THE VICE-CHAIRMAN of Shetland Charitable Trust is calling for the introduction of a majority of directly elected trustees when it reviews its governance arrangements next month.
Jonathan Wills is arguing the trust’s board, which used to be dominated by members of Shetland Islands Council, ought to consist of eight elected trustees and seven appointed trustees in order to “restore democratic control to the trust”.
Back in 2012 the trust – which holds investments worth around £225 million on behalf of the local community – overhauled its governance to introduce clearer lines of separation with Shetland Islands Council.
Councillors had previously made up 22 out of 24 trustees, but that was contentiously reduced to seven councillors alongside a majority of eight appointed trustees.
At the trust’s next meeting on Thursday 12 May, fresh proposals are to be debated including:
- a reduction in the number of councillor trustees from seven to four;
- continuing the process whereby a selection panel chooses all appointed trustees;
- maintaining the number of trustees at the current level of 15.
The trust insists that the emphasis on appointed trustees is vital to ensure people with the right skills are appointed.
But Wills points out that it is the trust’s staff and advisers, not trustees themselves, who are responsible for day-to-day management.
“Few would disagree that the trust needs to have ‘an appropriate composition of skills and attributes to manage and control a charity of the size and scale of SCT’,” he said.
“Curiously, no one has actually said what those skills and attributes might be, or explained why elected trustees, as distinct from selected ones, would not possess them.
“Those who insist on a mainly appointed trust seem to be confusing the roles of trustees with those of our staff and professional advisers. The daily management of the trust is performed not by trustees, but by professional managers, all working within policies set by the trustees.
“Also, the trust does not actually carry out any charitable activities itself but instead funds specialist groups and charities who do.”
Wills also believes reducing the number of councillors to four would do nothing to resolve a perceived “conflict of interest” problem or the issue of the trust’s accounts still being grouped with the SIC’s by Audit Scotland.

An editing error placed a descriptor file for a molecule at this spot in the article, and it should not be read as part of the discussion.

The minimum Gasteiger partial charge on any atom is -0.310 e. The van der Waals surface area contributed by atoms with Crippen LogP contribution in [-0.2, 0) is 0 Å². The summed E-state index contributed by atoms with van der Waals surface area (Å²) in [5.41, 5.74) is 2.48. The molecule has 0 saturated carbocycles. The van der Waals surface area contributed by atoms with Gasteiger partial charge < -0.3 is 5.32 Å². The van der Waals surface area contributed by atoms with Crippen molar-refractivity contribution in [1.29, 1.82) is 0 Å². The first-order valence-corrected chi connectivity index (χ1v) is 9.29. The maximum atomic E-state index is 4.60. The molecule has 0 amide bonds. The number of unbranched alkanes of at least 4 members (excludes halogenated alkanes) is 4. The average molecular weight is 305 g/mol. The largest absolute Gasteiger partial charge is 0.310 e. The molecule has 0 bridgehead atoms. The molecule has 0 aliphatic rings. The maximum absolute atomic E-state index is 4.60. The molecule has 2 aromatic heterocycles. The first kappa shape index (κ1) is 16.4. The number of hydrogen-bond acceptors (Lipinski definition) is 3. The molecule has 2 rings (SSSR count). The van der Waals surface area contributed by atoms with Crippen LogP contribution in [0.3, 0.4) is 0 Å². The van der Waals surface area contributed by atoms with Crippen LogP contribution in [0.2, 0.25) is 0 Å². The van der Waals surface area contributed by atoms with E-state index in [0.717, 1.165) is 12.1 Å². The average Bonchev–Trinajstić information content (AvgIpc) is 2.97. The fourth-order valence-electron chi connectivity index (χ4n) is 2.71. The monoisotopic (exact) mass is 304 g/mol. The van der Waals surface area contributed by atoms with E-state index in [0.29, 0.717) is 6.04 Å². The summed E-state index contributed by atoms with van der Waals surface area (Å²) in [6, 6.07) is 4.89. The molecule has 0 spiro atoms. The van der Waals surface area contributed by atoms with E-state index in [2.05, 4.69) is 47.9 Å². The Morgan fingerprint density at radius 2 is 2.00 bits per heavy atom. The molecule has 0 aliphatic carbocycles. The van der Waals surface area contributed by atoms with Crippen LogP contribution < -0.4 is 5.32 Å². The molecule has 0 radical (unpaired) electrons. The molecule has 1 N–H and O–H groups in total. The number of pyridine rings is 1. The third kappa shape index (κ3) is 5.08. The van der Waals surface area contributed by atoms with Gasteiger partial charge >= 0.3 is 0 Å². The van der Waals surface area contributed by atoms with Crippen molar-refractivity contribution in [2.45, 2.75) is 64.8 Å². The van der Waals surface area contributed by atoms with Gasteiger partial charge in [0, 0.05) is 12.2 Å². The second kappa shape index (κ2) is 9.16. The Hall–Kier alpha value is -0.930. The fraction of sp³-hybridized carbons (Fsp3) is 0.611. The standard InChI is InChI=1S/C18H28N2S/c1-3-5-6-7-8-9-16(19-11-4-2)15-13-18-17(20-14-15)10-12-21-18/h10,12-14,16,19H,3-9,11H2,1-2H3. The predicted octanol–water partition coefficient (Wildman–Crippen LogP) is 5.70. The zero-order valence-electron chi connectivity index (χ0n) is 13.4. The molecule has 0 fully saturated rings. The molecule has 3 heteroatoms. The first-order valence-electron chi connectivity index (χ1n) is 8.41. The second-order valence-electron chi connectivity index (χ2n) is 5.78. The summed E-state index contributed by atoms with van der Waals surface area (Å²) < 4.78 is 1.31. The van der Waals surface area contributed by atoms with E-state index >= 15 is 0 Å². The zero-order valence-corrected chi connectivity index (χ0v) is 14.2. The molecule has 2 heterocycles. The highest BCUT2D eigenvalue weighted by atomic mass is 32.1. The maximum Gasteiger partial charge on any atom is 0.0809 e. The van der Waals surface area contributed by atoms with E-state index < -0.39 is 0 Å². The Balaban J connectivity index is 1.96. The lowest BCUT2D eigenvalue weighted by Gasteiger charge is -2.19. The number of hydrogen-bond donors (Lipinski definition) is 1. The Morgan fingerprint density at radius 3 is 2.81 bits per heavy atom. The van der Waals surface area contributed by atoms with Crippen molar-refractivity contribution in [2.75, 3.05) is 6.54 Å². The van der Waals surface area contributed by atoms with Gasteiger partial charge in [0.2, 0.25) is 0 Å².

He said it seemed reasonable that, for a trust with an “intrinsic public character” with the purpose of benefiting Shetland’s inhabitants, “the public should still have a say in who controls the trust”.
When its restructuring was completed in December 2012, the trust agreed to revisit its composition prior to the 2017 council elections.
The trust has carried out a “lengthy and detailed review of the current arrangements, with the support of the Institute of Directors Scotland”.
Chairman of the trust’s audit and governance advisory committee Keith Massey said on Monday that further reform was required to build on the “progress” the trust has made and “broaden its appeal to a wider range of potential future trustees”.
Massey said: “A wide range of people and organisations have been consulted, including Shetland Islands Council, NHS Shetland, Shetland Recreational Trust, Shetland Amenity Trust [and] Shetland Arts.
“I’m pleased that all trustees have been very engaged in the review process and have brought many different views and experiences to bear.
“As a board of trustees we are committed to looking at ways to ensure we have fair representation of our Shetland community in the SCT. There are many ways this can be achieved and as a board we are still in the process of review.”
The Office of the Scottish Charity Regulator (OSCR) will be required to approve any new governance arrangements.
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